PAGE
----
I started this internship earlier this year with the assumption that the ocean floor was a barren, sandy desert under the sea, but I could not have been more wrong. Recently, I was part of the Imida research team aboard one of South Africa’s new research vessels, the Phakisa. The expedition collected benthic habitat data off the coast of East London to be used for Marine Protected Area design. My duty, as the designated “Tether Manager”, was to safeguard and watch over the 300m long umbilical cord that was attached to the Remote Operated Vehicle (ROV). A ROV is simply a remote controlled submersible device fitted with a high-tech camera and lights, which is used by marine scientists to sample deep sea marine environments.
During this expedition I got to work alongside some of the country’s top marine scientists and observe the use the ROV, diving to depths of up to 230 metres. During these exciting dives, I was blown away by the complex diversity of marine life-forms.
The habitats ranged from mountainous structures covered in a vast array of sponges and corals, vast fields of vibrant feather stars speckled with patches of various fragile lace corals, to vast fields of lace corals and “polychaete lawns” as far as the eye can see. Some habitats resembled underwater deserts with fine sand forming harmonious ripples- and yes there are dunes. Life in the dunes includes many types of seastars, seapens (soft corals adapted to living in sand). Many regions were gravelly, hosting many soft coral species and even rhodolith beds dotted with other macroalgal species in regions up to 80m deep. There are many memorable other highlights of this expedition. One that stood out was seeing large schools some of the country’s most endangered deep-sea fish species seeking shelter amongst the caves. These included the Dagaraad, Seventy-four, and the mighty Red Steenbras.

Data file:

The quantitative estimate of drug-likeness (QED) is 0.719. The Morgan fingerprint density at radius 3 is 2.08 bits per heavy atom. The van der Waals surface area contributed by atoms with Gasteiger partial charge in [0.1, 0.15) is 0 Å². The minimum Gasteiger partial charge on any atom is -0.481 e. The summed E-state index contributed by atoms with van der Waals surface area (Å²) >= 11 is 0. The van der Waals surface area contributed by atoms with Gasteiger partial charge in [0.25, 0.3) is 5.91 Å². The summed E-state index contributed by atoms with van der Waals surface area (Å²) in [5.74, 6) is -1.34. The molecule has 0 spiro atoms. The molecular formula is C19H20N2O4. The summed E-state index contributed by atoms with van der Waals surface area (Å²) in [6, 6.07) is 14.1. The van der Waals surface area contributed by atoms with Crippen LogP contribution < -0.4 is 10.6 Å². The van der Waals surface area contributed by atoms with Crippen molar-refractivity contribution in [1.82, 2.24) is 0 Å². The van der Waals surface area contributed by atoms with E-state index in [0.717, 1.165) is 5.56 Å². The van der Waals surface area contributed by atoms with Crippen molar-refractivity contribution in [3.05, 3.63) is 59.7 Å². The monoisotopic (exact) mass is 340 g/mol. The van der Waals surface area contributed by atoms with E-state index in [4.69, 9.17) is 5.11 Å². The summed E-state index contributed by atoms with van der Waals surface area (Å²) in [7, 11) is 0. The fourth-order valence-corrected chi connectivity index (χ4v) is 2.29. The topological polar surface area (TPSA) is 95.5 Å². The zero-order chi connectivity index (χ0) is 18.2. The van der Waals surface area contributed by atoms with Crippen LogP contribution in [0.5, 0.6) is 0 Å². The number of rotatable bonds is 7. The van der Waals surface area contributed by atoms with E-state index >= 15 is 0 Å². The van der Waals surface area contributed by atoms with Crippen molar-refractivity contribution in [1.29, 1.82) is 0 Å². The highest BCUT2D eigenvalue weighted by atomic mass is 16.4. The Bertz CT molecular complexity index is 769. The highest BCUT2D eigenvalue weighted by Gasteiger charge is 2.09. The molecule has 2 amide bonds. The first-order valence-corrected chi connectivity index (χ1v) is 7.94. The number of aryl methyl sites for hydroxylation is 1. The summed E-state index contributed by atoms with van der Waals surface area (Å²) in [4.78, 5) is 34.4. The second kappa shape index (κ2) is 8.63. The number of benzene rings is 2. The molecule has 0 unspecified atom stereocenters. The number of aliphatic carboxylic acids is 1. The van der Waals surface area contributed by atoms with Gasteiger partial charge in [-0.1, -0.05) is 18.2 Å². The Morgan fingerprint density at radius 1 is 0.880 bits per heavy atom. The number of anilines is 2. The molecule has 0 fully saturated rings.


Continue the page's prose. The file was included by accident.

Lastly, the bottom of the ocean is definitely not a barren sandy desert as I once thought. It’s a dynamic and different world down there with many unseen and unique wonders of the natural world.